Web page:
Marvel’s Luke Cage is one of the company’s best shows to date. Released on Netflix on Sept. 30, it was so popular that it caused Netflix to crash, and the hype is justified.
Set in Harlem, it follows the story of the eponymous bulletproof, hoodie-wearing hero, who was first introduced last year in Jessica Jones. This series explores more of Luke’s backstory as a wrongfully imprisoned convict as well as his present battle with a notorious Harlem crime family. While Luke Cage is an action series at the core, it also deals with the serious topics of police brutality, gentrification and mass incarceration.
I thought Luke Cage was excellent on a range of levels, and would say it’s better than any of Marvel’s other TV shows, except for the first season of Daredevil. Cage himself was a compelling protagonist, and the supporting characters such as Pops and Detective Knight added more depth and interest to the story as well. Rosario Dawson also reprises her role as Claire Temple in the show. Claire was largely taken for granted in Daredevil and Jessica Jones, and as one of my favorite characters in the Marvel universe I was thrilled to see that she was given more screen time and appreciation in Luke Cage.
The villains of Luke Cage were no less stellar. I don’t know if any villain will be able to top Daredevil’s incredible Wilson Fisk, but Cottonmouth and Mariah Dillard came close. They were both ruthless and tragic, as their backstory revealed how they had been trained into violence from a young age. Mariah was one of the most complex characters in the show; I found myself both rooting for her to succeed and also wanting her to be brought to justice. I wasn’t as fond of ‘Shades’ Alvarez, but I’m interested to see what direction the next season takes him.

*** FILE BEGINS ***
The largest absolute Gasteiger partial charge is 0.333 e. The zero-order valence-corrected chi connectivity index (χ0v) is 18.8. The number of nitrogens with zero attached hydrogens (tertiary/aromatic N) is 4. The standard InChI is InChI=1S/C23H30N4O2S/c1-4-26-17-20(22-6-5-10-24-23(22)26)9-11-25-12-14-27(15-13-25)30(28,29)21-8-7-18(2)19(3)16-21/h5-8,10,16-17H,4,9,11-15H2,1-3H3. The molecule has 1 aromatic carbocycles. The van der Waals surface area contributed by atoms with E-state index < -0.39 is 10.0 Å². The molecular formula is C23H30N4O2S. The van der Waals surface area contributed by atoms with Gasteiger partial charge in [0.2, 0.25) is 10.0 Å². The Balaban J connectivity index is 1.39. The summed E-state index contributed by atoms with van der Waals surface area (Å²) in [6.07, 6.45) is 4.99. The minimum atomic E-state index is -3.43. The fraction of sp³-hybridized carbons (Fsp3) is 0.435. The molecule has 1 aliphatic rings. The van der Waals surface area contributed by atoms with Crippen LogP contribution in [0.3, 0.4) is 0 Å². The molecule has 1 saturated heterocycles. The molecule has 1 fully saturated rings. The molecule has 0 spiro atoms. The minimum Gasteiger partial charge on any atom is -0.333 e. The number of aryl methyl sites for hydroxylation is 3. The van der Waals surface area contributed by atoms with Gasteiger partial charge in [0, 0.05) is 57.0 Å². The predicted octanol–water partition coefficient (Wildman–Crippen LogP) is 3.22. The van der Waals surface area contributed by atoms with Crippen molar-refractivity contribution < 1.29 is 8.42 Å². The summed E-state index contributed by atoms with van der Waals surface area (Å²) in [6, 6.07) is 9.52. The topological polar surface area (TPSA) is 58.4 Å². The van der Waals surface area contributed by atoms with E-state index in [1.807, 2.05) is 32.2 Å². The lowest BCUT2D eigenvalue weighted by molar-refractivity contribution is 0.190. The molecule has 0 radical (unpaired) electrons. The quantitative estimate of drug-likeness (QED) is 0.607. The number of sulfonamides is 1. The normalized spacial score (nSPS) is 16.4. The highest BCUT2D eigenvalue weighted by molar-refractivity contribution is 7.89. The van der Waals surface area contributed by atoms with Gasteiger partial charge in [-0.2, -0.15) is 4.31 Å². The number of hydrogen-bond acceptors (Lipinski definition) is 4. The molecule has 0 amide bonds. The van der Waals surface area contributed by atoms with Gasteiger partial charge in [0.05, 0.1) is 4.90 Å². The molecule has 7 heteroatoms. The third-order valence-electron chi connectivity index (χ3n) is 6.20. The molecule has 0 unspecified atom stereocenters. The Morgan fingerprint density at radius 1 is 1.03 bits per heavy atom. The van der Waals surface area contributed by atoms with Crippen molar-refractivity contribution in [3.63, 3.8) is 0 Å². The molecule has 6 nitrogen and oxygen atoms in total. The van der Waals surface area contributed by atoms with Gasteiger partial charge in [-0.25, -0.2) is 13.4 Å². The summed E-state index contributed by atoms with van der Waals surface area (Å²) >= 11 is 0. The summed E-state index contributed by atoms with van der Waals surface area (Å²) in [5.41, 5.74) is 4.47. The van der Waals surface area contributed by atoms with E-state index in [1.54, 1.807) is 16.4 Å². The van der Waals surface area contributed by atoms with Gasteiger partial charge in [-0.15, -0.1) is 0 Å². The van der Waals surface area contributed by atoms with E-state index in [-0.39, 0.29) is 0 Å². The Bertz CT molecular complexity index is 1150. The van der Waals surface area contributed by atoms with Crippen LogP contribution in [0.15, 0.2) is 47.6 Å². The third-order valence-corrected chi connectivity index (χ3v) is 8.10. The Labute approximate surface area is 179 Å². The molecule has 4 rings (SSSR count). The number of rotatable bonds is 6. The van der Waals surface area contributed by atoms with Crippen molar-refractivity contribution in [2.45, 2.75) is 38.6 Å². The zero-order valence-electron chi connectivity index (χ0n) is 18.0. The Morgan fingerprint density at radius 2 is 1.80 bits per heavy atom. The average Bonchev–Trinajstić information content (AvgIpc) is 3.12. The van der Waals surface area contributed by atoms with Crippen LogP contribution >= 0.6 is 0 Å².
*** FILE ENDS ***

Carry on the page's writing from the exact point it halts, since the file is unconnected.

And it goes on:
The character of Luke Cage was created in the ’70s and it was hard to swallow that the character’s main conceit—being bulletproof—is still so revolutionary. Luke Cage was a hero for his time when he was first created, and today he is still a hero for our time. The show’s creator, Cheo Hodari Coker, did a wonderful job of pulling Cage into the present day and making his story meaningful against the modern political and racial issues that surround us.
Luke Cage felt more political than most of Marvel’s shows, which I liked. I’m not typically a huge action fan, so if a show doesn’t have more going on behind the fighting, I tend to get bored. It also provided a much-needed boost of diversity to Marvel’s universe. Its nearly all-black cast was the opposite of most of its movies and franchises, where Sam Wilson, James Rhodes or Claire Temple serve as the token character of color.
Besides its political undertones, Luke Cage was visually appealing as well. It did a great job taking advantage of the Harlem location to provide atmospheric visuals and music. It made the setting truly believable. Each of Marvel’s Netflix shows are about a different part of New York, and, in a way the city, is as much a character as anyone else in a show. In the same way Daredevil and Jessica Jones brought us to Hell’s Kitchen, Luke Cage introduced us to Harlem.
Ultimately, I thought the series was a great addition to the Marvel franchise and was worth the time commitment it took to binge-watch. The Atlantic believes the series was too long and too slow to start, and while they have a good point, I personally enjoyed every episode and didn’t begrudge the side-plots and gradual buildup. It was a great arc and I hope Cage will be back on our screens soon.
Contact CU Independent staff writer Carina Julig at email@example.com.